Absolutely! Do you like to eat out? Do you like to shop online? Do you like to use a credit card? If you answered “yes” to any of these questions, then you can earn miles without flying!

Since I do most of my flying on American Airlines, my focus will be on AA, but most of the North American airlines offer similar programs. Many other airlines from around the world may offer them too.

Dining: American Airlines offers the AAdvantage Dining and AAdvantage Hotel programs. Sign up for the dining program (it’s free!) and register your credit cards with them. Then eat at the restaurants that are part of the program and pay with your registered credit card. It’s as simple as that: you don’t need to present a membership card to the waiter or say anything to him, just pay with your registered card. Depending on your membership level (the more you use the service, the higher your level) you could earn 3, 5, or 10 AAdvantage miles for every dollar you spend. I’ve used this service for several years and have earned over 25,000 AAdvantage miles: that is enough for a free ticket in the continental US!

The hotel program offers a similar bonus with miles awarded for staying at hotels that are part of the program. You make your reservation online and pay in advance for the room. The website will show you how many miles you will earn for the stay.

Shopping: American Airlines offers the AAdvantage eShopping service that lets AAdvantage members earn points while shopping at over 200 retailers. Some of the online stores include

* Sears
* Macy’s
* Home Depot
* Land’s End
* Office Depot
* Best Buy
* Circuit City
* National Geographic
* TeleFlora

And many many more. Shoppers earn 4-10 miles per dollar spent, depending on the retailer. You’re going to shop. why not earn extra miles while doing it?

Credit Cards: Every major airline in America airline offers a credit card that you can use to earn miles (I don’t know about airlines in other countries, or policies regarding citizens of other countries). American Airlines offers the AAdvantage MasterCard. With the AAdvantage card, you earn one AAdvantage mile for every dollar you spend. Food, clothes, gas for the car, it doesn’t matter what you have bought with the card, you will earn one AA mile for each dollar you spend. You may also earn special bonuses when you sign up, such as no annual fee for the first year, or 10,000 bonus miles with your first purchase.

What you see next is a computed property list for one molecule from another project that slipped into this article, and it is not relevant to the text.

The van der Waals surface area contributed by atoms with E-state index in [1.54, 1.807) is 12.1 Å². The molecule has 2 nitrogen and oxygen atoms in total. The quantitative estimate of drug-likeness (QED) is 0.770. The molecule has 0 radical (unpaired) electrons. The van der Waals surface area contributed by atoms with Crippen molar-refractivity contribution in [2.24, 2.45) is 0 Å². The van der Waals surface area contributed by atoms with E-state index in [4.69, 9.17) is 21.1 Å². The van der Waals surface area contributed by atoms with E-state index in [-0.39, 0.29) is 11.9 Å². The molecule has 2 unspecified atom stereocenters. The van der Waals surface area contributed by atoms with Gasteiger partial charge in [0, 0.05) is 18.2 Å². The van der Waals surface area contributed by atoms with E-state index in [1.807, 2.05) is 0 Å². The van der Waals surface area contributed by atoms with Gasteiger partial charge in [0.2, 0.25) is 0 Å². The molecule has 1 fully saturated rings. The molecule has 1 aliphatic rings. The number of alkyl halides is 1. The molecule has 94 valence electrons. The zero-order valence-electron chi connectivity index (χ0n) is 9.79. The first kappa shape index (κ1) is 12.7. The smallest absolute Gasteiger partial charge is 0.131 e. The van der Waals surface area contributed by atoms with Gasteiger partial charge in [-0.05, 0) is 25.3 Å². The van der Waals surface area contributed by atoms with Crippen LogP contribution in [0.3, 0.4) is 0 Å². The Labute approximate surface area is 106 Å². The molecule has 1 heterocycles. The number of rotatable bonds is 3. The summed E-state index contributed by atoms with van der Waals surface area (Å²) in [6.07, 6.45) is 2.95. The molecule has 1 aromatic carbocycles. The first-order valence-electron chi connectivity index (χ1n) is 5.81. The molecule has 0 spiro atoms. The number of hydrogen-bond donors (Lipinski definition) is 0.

I use the card to pay for almost everything I buy each month. I have stopped buying items with cash, checks, or a debit card. Several of my monthly bills, including cell phone and cable TV are automatically charged to the card. All of these purchases go on the airline card and then I pay it off in full every month to avoid having to pay the finance charge.

Depending on your budget, you could earn several hundred or several thousand miles each month, and the good thing is that you don’t have to change how you shop, just how you pay for your shopping. I have earned over 150,000 AAdvantage miles by using the AA credit card.

AA also offers a credit card for businesses. I have a friend who uses it to pay expenses at his business and has earned over 2 million miles by doing this.

As with every other credit card, be careful how you use it, do not get in over your head. The best policy is to pay it off in full every month.

The miles you earn from the card will not count toward earning elite status each for a given year, but can be used to pay for a flight. They do however count towards lifetime status: lifetime Gold after 1 million miles, lifetime Platinum after 2 million miles.

While I still carry the AA MasterCard, I now use the Starwood American Express card for my purchases. It works the same way as the AA card, but instead of getting AAdvantage miles, I earn Starwood Points. The Starwood band features several brands including Sheraton, Four Points by Sheraton, aloft, W Hotels, Le Meridien, St. Regis, The Luxury Collection, and element.

With the AA card I earned miles that I could only use on American Airlines. When I use the Starwood card, I earn points that I can use at over 850 hotels around the world. Starwood Preferred Guest (SPG) has won many awards for offering the industry’s best redemption program, take a look at what they offer. But Starwood offers an extra benefit. I can transfer Starpoints to more than 30 major airlines, most on a 1:1 basis. And, I receive a 5,000 Starpoint bonus when I transfer 20,000 Starpoints to miles. So, if I transfer 20,000 points into my AAdvantage account, I end up with 25,000 AA miles. This give me a 25% bonus on all my purchases. Plus, I get an additional card for Mrs. Happy Flier to use at no extra charge. The Starwood AmEx is a great deal!

  • #1 written by Debt Settlement
    about 7 years ago

    Sorry for my bad english. Thank you so much for your good post. Your post helped me in my college assignment, If you can provide me more details please email me.

  • #2 written by DebtOrAlive
    about 6 years ago

    I work in the Credit Card Industry. And being a person who doesn’t fly much, this all goes over my head. But nice post. It all makes a lot more sense now.

  • #3 written by HappyFlier
    about 6 years ago

    Thanks, I appreciate it!